The United Nations refugee agency (UNHCR) says it is distributing desperately needed relief supplies to thousands of people displaced by fighting in the Democratic Republic of Congo's eastern province of North Kivu. It says access to some of the internally displaced has improved in a few areas due to a lull in the fighting among government, renegade and rebel forces. Lisa Schlein reports for VOA from UNHCR headquarters in Geneva.
The U.N. refugee agency says the situation in North Kivu province has been going from bad to worse since the beginning of the year. It says fighting in recent weeks has caused tens of thousands of people to flee their homes.
It says many people have fled to more secure areas in the North Kivu region, while others sought refuge in neighboring Uganda and Rwanda.
The U.N. refugee spokesman, Andrej Mahecic, says security is very bad. And, until a few days ago, aid agencies were unable to reach the newly displaced. Now, that access has somewhat improved, he says, aid workers have been able to assess the extent of the displacement.
"According to the latest assessments carried out by several U.N. agencies and NGOs, there are now some 65,000 displaced Congolese in Muganga area, out of almost 90,000 newly displaced in Kivu just in September," said Mahecic. "Overall, since the beginning of the year, we see that this is basically the worst displacement situation over a period of three years, with some 300,000 Congolese being uprooted since the beginning of the year."
Aid workers on the ground report that the refugees are living under very difficult conditions in makeshift settlements that lack latrines, health care and other essentials.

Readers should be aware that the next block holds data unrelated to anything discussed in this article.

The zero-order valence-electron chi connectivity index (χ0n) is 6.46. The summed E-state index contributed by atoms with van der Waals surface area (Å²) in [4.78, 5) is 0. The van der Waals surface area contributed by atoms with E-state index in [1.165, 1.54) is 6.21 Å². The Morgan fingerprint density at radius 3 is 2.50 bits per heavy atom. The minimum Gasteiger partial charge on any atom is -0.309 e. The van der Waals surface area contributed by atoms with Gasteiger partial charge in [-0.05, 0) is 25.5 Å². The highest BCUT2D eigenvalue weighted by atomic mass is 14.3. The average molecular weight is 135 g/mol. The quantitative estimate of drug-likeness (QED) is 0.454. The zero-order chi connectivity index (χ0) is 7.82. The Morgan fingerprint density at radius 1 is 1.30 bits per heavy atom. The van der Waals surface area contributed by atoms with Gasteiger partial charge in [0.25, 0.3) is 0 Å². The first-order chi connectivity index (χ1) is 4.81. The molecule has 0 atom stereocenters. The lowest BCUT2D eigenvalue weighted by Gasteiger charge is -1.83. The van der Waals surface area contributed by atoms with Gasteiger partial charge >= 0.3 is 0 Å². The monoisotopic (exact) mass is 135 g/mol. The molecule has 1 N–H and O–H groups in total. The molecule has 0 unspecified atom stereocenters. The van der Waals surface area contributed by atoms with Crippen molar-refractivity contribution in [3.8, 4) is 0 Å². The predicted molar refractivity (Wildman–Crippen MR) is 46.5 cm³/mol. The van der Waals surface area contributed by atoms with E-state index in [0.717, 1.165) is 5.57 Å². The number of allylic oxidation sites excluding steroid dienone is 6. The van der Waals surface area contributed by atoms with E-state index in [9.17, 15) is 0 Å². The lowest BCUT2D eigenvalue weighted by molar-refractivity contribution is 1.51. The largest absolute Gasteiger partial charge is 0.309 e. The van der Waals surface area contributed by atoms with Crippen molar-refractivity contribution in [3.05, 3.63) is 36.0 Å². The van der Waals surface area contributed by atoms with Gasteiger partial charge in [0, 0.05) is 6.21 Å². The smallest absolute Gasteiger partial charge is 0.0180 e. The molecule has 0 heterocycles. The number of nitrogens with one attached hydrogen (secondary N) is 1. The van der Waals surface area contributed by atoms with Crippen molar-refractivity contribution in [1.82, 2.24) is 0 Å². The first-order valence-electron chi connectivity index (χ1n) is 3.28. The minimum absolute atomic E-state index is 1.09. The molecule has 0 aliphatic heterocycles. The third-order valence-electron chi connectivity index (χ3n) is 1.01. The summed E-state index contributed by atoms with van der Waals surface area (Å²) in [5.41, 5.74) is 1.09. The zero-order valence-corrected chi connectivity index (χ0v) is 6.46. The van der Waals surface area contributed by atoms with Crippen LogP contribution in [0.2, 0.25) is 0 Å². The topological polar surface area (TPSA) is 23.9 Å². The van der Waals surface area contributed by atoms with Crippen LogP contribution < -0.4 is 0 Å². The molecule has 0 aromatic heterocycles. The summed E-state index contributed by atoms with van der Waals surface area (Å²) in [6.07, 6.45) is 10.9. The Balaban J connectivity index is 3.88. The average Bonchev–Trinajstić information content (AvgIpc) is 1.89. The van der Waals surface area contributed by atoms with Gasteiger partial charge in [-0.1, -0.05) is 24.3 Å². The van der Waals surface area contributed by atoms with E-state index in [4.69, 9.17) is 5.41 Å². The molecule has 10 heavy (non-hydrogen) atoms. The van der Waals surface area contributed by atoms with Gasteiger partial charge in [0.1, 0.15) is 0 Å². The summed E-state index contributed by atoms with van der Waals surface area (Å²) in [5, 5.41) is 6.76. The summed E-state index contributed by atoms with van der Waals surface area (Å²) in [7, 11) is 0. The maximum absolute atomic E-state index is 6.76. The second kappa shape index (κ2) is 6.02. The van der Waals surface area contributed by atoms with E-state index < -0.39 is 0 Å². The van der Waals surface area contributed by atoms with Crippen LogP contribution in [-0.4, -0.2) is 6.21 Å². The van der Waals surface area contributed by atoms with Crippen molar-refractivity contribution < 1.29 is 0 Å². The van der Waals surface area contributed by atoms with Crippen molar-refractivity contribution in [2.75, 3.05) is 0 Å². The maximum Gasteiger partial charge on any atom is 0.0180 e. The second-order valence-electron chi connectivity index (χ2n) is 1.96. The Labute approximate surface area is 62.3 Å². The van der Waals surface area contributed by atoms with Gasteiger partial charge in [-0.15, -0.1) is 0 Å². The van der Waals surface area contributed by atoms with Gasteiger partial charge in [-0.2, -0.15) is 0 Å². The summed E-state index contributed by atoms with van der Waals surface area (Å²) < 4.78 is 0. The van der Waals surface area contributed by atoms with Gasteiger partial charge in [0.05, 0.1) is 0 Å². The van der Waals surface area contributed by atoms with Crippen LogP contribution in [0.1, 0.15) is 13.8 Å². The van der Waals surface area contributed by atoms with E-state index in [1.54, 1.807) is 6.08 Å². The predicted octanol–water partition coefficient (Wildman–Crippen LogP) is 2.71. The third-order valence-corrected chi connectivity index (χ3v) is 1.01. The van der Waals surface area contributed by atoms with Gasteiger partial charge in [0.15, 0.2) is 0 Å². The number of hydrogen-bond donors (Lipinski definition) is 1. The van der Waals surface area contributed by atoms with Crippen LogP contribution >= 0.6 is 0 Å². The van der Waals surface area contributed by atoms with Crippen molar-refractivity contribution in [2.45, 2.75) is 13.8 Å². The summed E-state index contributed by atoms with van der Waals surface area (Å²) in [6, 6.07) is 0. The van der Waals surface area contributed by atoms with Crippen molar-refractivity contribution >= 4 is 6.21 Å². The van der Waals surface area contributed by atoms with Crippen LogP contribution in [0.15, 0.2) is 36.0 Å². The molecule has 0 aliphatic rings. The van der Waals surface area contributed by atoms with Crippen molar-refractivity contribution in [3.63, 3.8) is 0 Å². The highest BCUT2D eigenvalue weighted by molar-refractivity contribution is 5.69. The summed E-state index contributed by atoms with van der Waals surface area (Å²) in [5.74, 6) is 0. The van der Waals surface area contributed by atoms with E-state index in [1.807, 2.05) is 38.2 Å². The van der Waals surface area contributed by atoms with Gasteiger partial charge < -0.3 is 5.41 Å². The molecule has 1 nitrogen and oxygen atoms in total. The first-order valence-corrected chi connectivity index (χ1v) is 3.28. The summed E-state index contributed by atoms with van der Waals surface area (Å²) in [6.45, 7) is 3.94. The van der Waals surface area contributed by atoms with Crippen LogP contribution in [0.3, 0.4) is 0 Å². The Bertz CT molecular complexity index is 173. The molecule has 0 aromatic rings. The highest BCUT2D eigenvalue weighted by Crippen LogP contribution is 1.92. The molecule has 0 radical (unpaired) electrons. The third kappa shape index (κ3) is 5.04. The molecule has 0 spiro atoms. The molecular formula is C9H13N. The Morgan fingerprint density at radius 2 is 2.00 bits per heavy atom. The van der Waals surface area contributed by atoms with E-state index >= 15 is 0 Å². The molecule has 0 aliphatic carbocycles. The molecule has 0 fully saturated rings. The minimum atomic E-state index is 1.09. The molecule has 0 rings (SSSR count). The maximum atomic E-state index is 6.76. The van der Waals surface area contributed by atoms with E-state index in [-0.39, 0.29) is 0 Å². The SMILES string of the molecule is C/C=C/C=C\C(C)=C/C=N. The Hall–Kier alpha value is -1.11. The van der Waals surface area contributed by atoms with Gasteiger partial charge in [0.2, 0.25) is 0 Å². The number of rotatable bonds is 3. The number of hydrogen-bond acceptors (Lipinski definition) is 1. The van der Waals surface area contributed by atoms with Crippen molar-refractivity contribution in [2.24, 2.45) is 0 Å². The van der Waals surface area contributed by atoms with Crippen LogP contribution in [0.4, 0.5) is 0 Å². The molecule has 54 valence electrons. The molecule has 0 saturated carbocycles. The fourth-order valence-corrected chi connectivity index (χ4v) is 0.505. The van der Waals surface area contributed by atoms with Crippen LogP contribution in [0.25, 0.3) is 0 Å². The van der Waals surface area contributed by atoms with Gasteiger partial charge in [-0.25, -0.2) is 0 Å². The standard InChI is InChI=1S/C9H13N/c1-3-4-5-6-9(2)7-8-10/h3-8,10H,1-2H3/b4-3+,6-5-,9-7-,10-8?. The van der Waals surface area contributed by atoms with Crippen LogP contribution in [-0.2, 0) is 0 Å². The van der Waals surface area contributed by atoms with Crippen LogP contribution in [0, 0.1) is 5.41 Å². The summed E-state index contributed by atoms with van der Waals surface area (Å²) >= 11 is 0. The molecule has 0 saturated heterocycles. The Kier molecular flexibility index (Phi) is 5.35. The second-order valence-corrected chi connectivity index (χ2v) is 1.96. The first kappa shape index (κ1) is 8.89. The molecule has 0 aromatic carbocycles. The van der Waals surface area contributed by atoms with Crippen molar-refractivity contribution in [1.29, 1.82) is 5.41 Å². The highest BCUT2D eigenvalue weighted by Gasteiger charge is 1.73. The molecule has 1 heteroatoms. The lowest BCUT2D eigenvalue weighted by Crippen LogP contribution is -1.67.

Mahecic says aid agencies have seized on the temporary lull in the fighting to distribute food and other relief supplies, including plastic sheets, kitchen sets, blankets and soap to nearly eight thousand people at Bulengo, a site in North Kivu.
He says this site, which was established by the UNHCR, now hosts more than 1,500 families. He says it has grown over the past week, as more displaced people arrive from villages and makeshift camps in the surrounding areas.
"And, at the moment, we are expanding the site to cope with the new arrivals and transfers from the other locations," he added. "Once they get there, each family is allocated a small plot where they can set up a shelter, and then they start constructing from materials they are given."
Now that the situation has calmed down, Mahecic says most of the thousands of refugees who fled to Uganda have gone home. He says the UNHCR is planning to close its transit center in that country once the people remaining there are moved to another settlement.
But, he says the UNHCR will keep the latrines and water tanks in place as a precautionary measure. He says another upsurge of fighting could cause a new influx of refugees.